5. Projects that rely on visiting volunteers aren’t sustainable
From social networks to skateparks and eco villages, there are scores of abandoned bright ideas transplanted from the West. “If you just parachute something in for the short term and don’t let the community take ownership, it will be rejected and it will fail,” says Waves for Change founder Tim Conibear.
Building a quarter pipe alone is unlikely to do much for local street children, but projects with strong community and educational programmes attached, like Skateistan, have demonstrated the value of action sports to engage hard-to-reach young people.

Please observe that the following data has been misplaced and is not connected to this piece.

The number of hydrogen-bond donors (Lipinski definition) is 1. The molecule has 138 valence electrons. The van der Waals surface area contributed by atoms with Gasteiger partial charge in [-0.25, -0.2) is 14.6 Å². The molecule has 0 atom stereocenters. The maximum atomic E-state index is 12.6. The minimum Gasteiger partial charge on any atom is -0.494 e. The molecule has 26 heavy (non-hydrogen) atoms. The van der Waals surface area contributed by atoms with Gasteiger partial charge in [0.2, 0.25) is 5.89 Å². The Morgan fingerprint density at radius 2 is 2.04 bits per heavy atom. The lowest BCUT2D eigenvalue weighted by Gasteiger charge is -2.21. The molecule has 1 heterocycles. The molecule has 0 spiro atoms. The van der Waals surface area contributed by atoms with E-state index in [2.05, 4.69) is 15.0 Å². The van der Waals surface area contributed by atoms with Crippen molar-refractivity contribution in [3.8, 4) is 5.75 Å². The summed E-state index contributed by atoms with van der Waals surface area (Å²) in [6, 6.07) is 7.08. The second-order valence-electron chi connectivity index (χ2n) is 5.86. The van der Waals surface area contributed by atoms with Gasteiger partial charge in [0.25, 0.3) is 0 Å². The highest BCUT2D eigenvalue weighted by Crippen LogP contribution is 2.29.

Skateistan was a major inspiration of Waves for Change, which now has sites in Masi, Lavender Hill and Khayelitsha, South Africa. Alongside surf coaching, they offer a child protection programme and life skills education, free hot meals and social workers who liaise with families and schools to support the most vulnerable.
The key to success is community ownership, Tim says. “If it’s owned by the community then the natural development of the programme is responsive to the community’s needs.” Inspired by his DIY principles, Tim planned not to bury his ego into a personal passion project, but eventually remove himself entirely. “You build the expertise in the community and then hand it on,” he explains. “That’s what development really is. When you build yourself in, you also have to build yourself an exit. Because otherwise you just build something around yourself and it falls apart when you leave.”